Last week, the statement by Chinese foreign minister Wang Yi, to the effect that “China will work with India to comprehensively strengthen sectoral cooperation and people-to-people ties... so that our friendship... will flow ahead like the Yangtze and Ganges...,” was very much an effort to prepare a soft landing for the UNSC blow China was about to give to India, by blocking yet another move to brand Masood Azhar a global terrorist in the wake of the Pulwama attack.
Wang’s statement that India and China are ancient civilisations with a combined population of 2.7 billion, besides being the largest developing countries and neighbours, and – “China and India should be each other's partners in pursing our respective dreams... for growing our respective economies. Collectively we must make our due contribution to Asia's revitalisation and prosperity,” – was designed to highlight that the relationship between the two countries is to be viewed from its economic potential.
China’s Balancing Act With Pakistan
The most important thing to understand in the China-Pakistan-India triangle is that it is not only the economic investment of billions of dollars China has poured into the China-Pakistan Economic Corridor, but the Chinese human resource which is on ground to implement these projects, which is extremely vulnerable to the jihadist elements in Pakistan. There have been incidents of kidnappings and attacks by jihadists on Chinese citizens in Pakistan, because of animus flowing from Chinese treatment of Uighur Muslims.
China’s actions in its provinces having significant Muslim population are seen as anti-Islam in Pakistan. The recent statements by China that their ‘reform and vocational training’ camps to curb fundamentalism and extremist tendencies are temporary measures, are not so much in response to western human rights campaigns, but to soften the sentiment in Pakistan, which is vital to ensure the safety and security of Chinese personnel in Pakistan.
This also leaves the Chinese establishment will little option but to pander to the demands of Pakistan’s military bosses, seeing that many Chinese citizens work in areas which are infested with militants, many of whom are backed by the Pakistani military.
Pakistan’s Snubs to China
Under these circumstances, Masood Azhar becomes a trophy for the Pakistan military to parade, and China blocking India’s move on Azhar proves that the countries are ‘iron brothers’.
Having sunk enormous amounts into CPEC, it has become a point of no return for China. The messaging from Pakistan to China has also been quite troublesome in the past two years. Pakistan has been progressively downgrading its participation in China’s events related to economic and legal cooperation.
Also, Pakistan’s representatives, who used to be invariably of the stature of advisors to the prime minister, ambassador and attorney general, have been consistently reduced to assistants and first secretaries, even for China’s Belt and Road Initiative (BRI) foreign ministry events. This clearly shows that Pakistan is trying to extract the maximum pound of economic flesh from China, and is not hesitant in conveying its snub to a highly protocol-oriented China.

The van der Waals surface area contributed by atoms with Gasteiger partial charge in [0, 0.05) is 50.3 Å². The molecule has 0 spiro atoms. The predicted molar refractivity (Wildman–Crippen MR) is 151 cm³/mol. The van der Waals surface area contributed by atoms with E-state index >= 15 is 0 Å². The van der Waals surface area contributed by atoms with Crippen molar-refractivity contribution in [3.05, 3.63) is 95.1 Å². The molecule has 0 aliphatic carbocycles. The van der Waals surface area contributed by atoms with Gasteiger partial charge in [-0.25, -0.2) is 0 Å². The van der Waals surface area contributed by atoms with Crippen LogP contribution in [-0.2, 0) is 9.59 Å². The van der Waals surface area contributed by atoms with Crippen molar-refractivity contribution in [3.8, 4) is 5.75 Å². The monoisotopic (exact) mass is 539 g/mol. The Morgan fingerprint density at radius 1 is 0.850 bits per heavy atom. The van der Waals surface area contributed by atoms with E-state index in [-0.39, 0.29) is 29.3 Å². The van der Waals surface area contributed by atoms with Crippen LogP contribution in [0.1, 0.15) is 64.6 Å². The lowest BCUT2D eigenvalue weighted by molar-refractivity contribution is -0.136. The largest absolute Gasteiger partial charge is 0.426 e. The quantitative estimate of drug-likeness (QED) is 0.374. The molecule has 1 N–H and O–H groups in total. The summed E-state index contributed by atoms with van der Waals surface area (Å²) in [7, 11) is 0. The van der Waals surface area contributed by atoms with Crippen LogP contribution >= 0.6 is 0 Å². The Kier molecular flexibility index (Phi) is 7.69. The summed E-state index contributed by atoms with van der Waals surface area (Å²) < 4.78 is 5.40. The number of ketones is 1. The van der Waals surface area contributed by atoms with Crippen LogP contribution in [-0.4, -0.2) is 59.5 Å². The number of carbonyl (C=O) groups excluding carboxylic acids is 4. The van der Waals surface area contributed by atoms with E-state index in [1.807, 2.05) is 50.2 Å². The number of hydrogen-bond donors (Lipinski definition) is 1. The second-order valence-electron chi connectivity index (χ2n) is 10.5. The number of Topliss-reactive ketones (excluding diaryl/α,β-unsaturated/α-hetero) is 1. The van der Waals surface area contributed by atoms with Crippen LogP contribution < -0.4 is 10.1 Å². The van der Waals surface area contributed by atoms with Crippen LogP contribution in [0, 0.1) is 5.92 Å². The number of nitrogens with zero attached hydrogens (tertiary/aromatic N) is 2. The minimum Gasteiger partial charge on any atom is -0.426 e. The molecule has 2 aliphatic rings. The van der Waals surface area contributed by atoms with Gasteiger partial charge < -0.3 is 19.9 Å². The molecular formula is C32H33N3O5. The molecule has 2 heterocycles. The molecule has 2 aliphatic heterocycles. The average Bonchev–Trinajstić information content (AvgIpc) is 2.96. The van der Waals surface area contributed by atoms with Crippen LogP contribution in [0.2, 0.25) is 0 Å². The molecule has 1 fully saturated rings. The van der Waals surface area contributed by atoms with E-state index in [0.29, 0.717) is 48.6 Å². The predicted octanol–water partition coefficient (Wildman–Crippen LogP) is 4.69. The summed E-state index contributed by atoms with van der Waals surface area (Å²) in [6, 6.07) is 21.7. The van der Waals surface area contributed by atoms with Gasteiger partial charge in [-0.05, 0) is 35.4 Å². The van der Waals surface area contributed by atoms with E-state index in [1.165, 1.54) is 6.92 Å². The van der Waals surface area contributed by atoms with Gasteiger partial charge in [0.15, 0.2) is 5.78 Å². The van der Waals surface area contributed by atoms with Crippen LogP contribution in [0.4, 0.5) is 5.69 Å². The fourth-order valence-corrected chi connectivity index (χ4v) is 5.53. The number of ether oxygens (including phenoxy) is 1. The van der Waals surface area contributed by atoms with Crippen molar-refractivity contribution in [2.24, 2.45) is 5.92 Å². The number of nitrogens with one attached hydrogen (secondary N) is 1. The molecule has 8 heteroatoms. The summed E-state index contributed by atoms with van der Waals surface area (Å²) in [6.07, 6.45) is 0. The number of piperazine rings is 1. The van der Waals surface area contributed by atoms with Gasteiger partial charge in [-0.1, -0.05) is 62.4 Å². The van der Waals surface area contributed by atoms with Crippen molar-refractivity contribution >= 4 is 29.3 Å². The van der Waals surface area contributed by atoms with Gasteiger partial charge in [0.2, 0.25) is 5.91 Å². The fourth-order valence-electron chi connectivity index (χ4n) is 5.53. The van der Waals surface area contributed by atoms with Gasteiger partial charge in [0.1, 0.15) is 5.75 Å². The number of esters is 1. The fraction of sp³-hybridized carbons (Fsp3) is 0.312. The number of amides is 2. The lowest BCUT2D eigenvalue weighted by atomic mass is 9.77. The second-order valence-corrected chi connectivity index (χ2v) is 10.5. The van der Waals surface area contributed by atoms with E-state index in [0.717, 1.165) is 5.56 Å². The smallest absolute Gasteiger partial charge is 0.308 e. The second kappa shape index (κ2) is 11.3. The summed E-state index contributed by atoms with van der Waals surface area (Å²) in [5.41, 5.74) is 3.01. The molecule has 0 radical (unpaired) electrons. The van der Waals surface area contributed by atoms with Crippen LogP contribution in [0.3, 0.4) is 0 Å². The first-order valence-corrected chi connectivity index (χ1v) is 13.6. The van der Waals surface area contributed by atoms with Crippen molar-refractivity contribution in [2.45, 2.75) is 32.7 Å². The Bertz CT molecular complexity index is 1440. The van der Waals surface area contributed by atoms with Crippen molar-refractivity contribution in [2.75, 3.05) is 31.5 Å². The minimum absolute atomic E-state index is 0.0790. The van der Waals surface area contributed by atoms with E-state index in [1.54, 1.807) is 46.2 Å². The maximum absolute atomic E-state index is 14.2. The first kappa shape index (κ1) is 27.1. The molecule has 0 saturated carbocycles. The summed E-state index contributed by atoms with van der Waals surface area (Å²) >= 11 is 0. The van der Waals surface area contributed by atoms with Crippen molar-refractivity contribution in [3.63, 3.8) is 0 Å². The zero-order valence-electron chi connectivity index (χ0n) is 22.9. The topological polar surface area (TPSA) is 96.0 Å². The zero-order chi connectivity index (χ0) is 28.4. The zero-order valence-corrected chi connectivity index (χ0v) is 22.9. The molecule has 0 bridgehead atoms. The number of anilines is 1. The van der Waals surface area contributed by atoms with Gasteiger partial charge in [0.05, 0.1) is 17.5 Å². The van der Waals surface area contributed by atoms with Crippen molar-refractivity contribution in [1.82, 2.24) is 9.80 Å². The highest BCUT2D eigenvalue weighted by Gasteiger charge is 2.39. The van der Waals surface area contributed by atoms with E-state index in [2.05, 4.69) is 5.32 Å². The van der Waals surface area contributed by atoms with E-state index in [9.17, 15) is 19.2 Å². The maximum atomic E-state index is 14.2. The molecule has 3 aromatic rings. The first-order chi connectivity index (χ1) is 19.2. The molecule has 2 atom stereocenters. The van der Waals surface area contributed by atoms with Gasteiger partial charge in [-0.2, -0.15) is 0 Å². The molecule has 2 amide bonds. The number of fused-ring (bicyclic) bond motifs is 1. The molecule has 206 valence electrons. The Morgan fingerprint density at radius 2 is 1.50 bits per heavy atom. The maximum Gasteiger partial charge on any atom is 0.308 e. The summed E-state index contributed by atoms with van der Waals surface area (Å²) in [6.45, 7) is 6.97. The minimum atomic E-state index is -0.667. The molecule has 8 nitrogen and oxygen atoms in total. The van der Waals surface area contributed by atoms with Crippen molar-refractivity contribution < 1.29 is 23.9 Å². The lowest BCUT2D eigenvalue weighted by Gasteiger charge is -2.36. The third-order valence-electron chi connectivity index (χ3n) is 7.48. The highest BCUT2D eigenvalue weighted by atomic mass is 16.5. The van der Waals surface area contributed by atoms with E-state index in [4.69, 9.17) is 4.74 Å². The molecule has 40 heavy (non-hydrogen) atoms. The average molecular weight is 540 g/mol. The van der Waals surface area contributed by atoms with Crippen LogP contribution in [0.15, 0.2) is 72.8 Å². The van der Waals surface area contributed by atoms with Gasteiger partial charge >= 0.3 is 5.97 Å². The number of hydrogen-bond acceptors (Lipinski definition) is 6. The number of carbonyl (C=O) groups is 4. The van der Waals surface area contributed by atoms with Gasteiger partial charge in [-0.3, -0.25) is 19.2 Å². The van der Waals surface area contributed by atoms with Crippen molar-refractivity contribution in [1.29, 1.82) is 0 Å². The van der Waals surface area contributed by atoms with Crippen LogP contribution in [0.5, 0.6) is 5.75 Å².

India-China Relationship Can’t Be Seen Only Through Pakistan Prism
Also, with increased international isolation and hostility for its economic and connectivity projects and ways of doing business, an under-siege China ought to have a robust partnership and comity of interest with India, in vital areas of economic cooperation.
India is too big to apprehend any Chinese design of economic domination, and is required to do a nimble balancing act between China and the West. But it will be a fallacy to assess the Indo-China relationship through the prism of Pakistan alone, where, irrespective of any public posturing, China is itself faced with very hard choices.
Further, the Chinese establishment is aware that any precipitate action will inevitably lead to unleashing of proxies, which will present imminent danger and threats to its citizens operating there.
This also highlights the prospect that internally China and India can have a better private accord to find solutions to the problem of state-sponsored and state-backed extremism. The recent posturing by Pakistan to have Saudis in the investment mix (to the dismay of China), and hints of hostility towards China, if its iron brother does not give it a significant bailout, are all seriously troubling prospects which China faces.
China Should Treat Modi’s Utterances As ‘Election Bluster’
Perhaps the ‘Wuhan spirit’ Modi and Xi tried to forge was not to evaluate the India-China relationship through the Pakistan prism alone.
But how far Modi will stick to it in his public utterances in the face of elections and compulsions of a macho public response to Pulwama, is anyone’s guess.
For the Chinese, they will do well to treat all of it as election bluster. Nothing major is going to proceed in India anyway, until the elections are over. However, at the same time, one should be alert to the prospect of fringe elements within India being hostile to Chinese citizens and businesses. Any nuisance created by such elements will be damaging for India.
(The writer is the immediate past president of LAWASIA and has keen insights in the Asia Pacific region on issues relating to the rule of law, trade and economics. This is an opinion piece and the views expressed are the author’s own. The Quint neither endorses nor is responsible for them.)
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